How would you implement HashMap?


#1

Design Cache Q: How would you implement HashMap?


#2

We can create thread safe Hashmap similar to concurrenthashmap in Java, so that even write locking can be improved unless write's are in different segments


#3

Got it , we block a piece of code , not the data structure. This should help to understand chaining scheme: https://www.coursera.org/learn/data-structures/lecture/2yY2h/chaining-scheme


#4

newEntry.next = H[g] makes it a little confusing to understand. It gives an illusion that a cycle is being created here until one realizes that H[g] points to NULL initially.

The way I see it newEntry.next = NULL will make it easier to read and understand.


#5

I am really having hard time understanding this par, can someone please break it down in simple way.Thanks in advance


#6

Rishi, Here H[g] is not always null. H[g] stores a linked list which grows every time we add a node for the same bucket. Read [http://opendatastructures.org/ods-cpp/5_1_Hashing_with_Chaining.html] for further understanding.


#7

Hi Pratik, though a little late, still this might help someone else. Breaking down this implementation-

  1. HashMap is an array of size N.
  2. Each array element is a pointer storing head of a linked list.
  3. In other words there are N linked list whose head are stored in array.
  4. Linked list heads are initialized to null.
  5. For storing (Key, Val) in HashMap, hash of Key is calculated.
  6. Hash can be any number and we have array of size N.
  7. We do hash(Key)%N to find position in array.
  8. Let g = hash(Key)%N. g is a number between 0 to N-1.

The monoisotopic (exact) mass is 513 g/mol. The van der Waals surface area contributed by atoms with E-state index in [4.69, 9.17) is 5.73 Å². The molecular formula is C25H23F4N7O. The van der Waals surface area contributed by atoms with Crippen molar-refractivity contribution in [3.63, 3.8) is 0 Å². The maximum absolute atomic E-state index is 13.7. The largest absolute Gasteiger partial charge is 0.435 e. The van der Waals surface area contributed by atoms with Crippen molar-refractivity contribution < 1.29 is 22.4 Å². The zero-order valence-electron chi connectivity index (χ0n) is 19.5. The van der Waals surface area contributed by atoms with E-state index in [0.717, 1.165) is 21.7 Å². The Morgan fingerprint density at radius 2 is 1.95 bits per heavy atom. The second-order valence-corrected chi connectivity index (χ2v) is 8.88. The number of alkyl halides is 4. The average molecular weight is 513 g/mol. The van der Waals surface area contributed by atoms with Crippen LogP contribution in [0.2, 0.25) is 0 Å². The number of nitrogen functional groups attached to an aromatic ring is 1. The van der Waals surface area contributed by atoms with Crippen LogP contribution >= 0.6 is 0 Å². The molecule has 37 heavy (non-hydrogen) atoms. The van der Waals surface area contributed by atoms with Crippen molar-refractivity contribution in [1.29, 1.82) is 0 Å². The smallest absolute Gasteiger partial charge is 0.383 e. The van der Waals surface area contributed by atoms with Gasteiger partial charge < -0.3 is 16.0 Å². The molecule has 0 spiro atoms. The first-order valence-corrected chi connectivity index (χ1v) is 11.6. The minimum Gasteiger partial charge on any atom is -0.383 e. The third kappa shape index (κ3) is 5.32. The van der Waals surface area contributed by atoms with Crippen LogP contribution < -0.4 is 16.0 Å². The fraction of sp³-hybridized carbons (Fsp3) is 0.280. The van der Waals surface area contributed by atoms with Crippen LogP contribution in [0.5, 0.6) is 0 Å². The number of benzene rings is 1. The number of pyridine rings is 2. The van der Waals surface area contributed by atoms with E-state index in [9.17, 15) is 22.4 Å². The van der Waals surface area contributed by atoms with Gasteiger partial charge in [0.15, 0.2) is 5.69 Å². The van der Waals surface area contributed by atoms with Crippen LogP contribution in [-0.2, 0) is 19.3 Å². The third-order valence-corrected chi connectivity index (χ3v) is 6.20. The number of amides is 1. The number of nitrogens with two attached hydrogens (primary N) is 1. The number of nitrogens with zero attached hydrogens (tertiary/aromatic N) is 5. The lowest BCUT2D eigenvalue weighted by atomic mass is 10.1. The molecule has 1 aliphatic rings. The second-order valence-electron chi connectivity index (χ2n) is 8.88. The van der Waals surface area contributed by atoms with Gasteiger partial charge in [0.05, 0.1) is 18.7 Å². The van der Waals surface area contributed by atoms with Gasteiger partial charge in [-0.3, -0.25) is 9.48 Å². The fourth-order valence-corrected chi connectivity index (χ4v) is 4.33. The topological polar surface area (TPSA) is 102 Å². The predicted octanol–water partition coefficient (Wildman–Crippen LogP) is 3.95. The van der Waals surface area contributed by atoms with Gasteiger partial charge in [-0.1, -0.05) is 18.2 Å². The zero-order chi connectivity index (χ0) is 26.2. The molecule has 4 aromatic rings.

9. Create a LinkedListNode storing Val. Call it newEntry.
  10. Add newEntry to the LinkedList at position g.
  11. H[g] stores the head of that LinkedList.
  12. Add newEntry to beginning. newEntry.next = H[g]; H[g] = newEntry;
    Since this implementation has N individual LinkedLists, we can have a lock on a particular LinkedList instead of a lock on the array itself.

#8

Hi Mukund,

Can you elaborate on point 12.I didn’t quite get it.


#9

@sandeep_suthari: This might be a little late for the explanation you needed but it might helpful for someone else in your position. I will try to explain it as much as I can.

If the list is empty ( no head present ), then create a new entry and set it as head.
else
(we will push the new node at the head)
make a new entry
new_entry->next = current_head
head = new_entry

So, to make it thread safe, we only need to take lock on the linkedlist rather than the array of linked list


#10

If you implement a LinkedLink for each HashMap entry, don’t you lose the LRU nature of the cache? My understanding is that by storing a single LinkedList for all entries in the HashMap, you know exactly which node should be evicted when exceeding the capacity (the oldest or last node in the LinkedList). The idea to use a LinkedList for EACH HashMap entry is interesting, but then you lose knowing the oldest node in the entire LinkedList. I suppose this might be okay if you want to evict the oldest node ONLY AT the key. But that’s no longer a LRU cache.


#12

For who is trying to understand “For a given key k, generate g = hash(k) % N newEntry = LinkedList Node with value = v newEntry.next = H[g]
H[g] = newEntry
– Since we are using a linked list to avoid collision for Hashed key. if the H(g) is already pointing to other value then , in order to insert the new node in the head. we need to point the newentry.next to previous value stored in H(g) and make the h(g) points to newly created node.


#13

We are using 2 data structures in LRU cache problem -

  1. hashmap - used in read/write queries. We are implementing hashmap using array of linked list. (which has nothing to do with point no 2.)
  2. doubly linked list - used to implement least recently used policy.